Starring: Marilyn Monroe, Lauren Bacall, Betty Grable
Director: Jean Negulesco
Distributor: Twentieth Century Fox
The studio bosses at Twentieth Century Fox must have been licking their lips when Nunnally Johnson’s screenplay for ‘How To Marry A Millionaire’ landed on their desks. With it’s racy plot about a trio of fashion models who rent a flash apartment in New York City in order to ensnare filthy rich husbands, the film couldn’t help but be a winner. All they had to do was to wrangle from their stable three of the screen’s most sensational sirens to star in it, parade them around in a series of knock-out frocks designed by Billy Travilla and Charles Le Maire, and watch the box office boom.
Fortunately, their stellar pin-up girls didn’t disappoint, delivering non stop cinemascopic eye candy and witty repartee with well practiced panache. Lauren Bacall is in top form as Schatze Page, making a beeline for the elderly oil baron J.D. Harley (William Powell), insisting that she’s always liked older men; “Look at that fellow, what’s his name, in The African Queen. Absolutely crazy about him.” Humphrey Bogart, of course, was Bacall’s hubby at the time.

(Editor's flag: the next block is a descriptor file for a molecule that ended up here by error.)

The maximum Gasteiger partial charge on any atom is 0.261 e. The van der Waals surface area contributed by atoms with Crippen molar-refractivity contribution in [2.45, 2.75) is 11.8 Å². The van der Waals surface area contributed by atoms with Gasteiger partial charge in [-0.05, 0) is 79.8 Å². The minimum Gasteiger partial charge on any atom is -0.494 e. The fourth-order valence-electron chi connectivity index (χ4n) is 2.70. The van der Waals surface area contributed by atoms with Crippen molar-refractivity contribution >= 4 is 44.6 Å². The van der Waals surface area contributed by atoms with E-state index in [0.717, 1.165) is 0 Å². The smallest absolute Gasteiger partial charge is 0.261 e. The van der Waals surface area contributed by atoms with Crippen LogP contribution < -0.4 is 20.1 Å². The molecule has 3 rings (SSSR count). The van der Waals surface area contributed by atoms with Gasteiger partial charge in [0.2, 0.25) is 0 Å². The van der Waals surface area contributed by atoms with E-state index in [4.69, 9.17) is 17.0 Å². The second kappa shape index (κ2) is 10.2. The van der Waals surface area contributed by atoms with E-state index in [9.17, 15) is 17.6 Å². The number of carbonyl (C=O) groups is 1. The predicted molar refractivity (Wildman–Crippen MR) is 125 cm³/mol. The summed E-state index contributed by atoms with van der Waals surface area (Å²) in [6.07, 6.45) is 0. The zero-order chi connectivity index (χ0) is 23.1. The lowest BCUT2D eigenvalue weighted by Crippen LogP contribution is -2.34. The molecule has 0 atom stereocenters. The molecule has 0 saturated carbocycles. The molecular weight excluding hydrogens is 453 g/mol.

Betty Grable also makes a wry reference to her ex husband Harry James while snowbound in a log cabin with the wealthy but neurotic philanderer-in-the-making Fred Clark (Waldo Brewster) who is abruptly usurped in his endeavours by the park ranger Rory Calhoun (Eben).
But it’s Marilyn Monroe who steals the show as the blind bombshell Pola Debevoise, reading a book upside down while catching a plane to Kansas City having mistook it for the one to Atlantic City. To her, everything looks “creamy”, especially her final catch – an equally short sighted man on the run from the Internal Revenue agents. The moral of this story is that money isn’t everything. But good things come to those who follow their heart.